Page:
If you want to use matrices there also exists rotation matrices that solves your problem perfectly:
  5. I attempted to rotate using the rotation matrices, but the rotation still isn't quite correct as small differences lead to wildly different outputs. Basically I just want to specify x, y, z (or pitch/yaw, whichever is easier) rotate points in 3d space according to those values, kinda like how the players head rotates around the players neck

    Here's what I attempted:
    Code (Java):
    double roll = 0, yaw = location.getYaw(), pitch = location.getPitch();
                double x = -Math.cos(yaw) * Math.sin(pitch) * Math.sin(roll) * -Math.sin(yaw) * Math.cos(roll);
                double y = -Math.sin(yaw) * Math.sin(pitch) * Math.sin(roll) * +Math.cos(yaw) * Math.cos(roll);
                double z =  Math.cos(pitch) * Math.sin(roll);

    Edit: I've also added a Point3D class which has the basic shift, add, subtract, etc. methods so it doesn't get mixed up with actual Vectors. Basically I want to have a method similar to Point3D+rotate(x, y, z). The rotation should be get from the Location class, either through location.getDirection() or location.getPitch(), location.getYaw()
  6. I found a script from stackoverflow ( ) but it also seems to produce incorrect results for rotation:

    Here's a very rough implementation:
    Code (Java):
        public void draw(Location location, int timestemp) {
            double pi = 6.283185307179586D;
            double radius = 1;
            Vector[] c = new Vector[this.ringPointCount];
            double inc = pi / c.length;
            int counter = 0;
            for (counter = 0; counter < c.length; counter++) {
                double x = radius * Math.sin(inc);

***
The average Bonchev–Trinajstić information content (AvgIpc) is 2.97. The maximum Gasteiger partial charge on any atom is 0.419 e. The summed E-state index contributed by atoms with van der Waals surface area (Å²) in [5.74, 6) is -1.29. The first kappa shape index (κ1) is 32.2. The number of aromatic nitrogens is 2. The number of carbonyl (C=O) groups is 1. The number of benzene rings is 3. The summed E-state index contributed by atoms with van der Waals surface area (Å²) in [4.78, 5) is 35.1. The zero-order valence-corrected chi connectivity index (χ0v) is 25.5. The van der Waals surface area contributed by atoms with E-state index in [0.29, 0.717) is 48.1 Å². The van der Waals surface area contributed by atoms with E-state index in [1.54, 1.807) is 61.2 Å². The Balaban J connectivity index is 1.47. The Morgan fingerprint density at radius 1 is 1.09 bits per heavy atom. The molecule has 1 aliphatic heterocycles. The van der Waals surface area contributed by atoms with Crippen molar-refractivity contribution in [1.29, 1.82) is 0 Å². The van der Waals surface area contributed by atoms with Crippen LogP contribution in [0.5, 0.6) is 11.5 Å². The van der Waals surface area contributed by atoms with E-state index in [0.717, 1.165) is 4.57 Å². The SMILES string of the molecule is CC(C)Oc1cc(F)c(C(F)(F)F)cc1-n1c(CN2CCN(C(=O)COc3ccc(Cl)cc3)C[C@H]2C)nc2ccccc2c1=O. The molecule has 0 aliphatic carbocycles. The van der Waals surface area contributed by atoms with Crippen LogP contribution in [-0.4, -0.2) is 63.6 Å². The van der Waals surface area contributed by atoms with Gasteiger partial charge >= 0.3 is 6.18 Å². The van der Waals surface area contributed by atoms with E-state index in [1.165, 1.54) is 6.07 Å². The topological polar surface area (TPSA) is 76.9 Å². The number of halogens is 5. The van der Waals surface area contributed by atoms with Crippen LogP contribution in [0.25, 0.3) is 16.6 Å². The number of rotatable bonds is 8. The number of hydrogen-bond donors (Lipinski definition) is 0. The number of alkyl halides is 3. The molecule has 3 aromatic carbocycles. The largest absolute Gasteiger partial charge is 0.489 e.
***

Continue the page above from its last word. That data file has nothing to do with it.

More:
double y = radius * Math.cos(inc) - radius * 0.5;
                double z = radius * Math.sin(inc);
                inc += pi / c.length;
                c[counter] = new Vector(x,y,z);
            double roll = 0, yaw = location.getYaw(), pitch = location.getPitch();
            double cosa = Math.cos(yaw);
            double sina = Math.sin(yaw);
            double cosb = Math.cos(pitch);
            double sinb = Math.sin(pitch);
            double cosc = Math.cos(roll);
            double sinc = Math.sin(roll);
            double Axx = cosa*cosb;
            double Axy = cosa*sinb*sinc - sina*cosc;
            double Axz = cosa*sinb*cosc + sina*sinc;
            double Ayx = sina*cosb;
            double Ayy = sina*sinb*sinc + cosa*cosc;
            double Ayz = sina*sinb*cosc - cosa*sinc;
            double Azx = -sinb;
            double Azy = cosb*sinc;
            double Azz = cosb*cosc;

            for (int i = 0; i < c.length; i++) {  
                double px = c[i].getX();
                double py = c[i].getY();
                double pz = c[i].getZ();
                c[i].setX(Axx*px + Axy*py + Axz*pz);
                c[i].setY(Ayx*px + Ayy*py + Ayz*pz);
                c[i].setZ(Azx*px + Azy*py + Azz*pz);
            for(int i = 0; i < c.length; ++i) {
                Location loc = c[i].toLocation(location.getWorld());
                location.getWorld().spawnParticle(particle, loc, 1, 0, 0, 0, 0);
  7. The problem with Minecraft and 3d is that Y and Z axis are swapped. But that should not make the matrix wrong...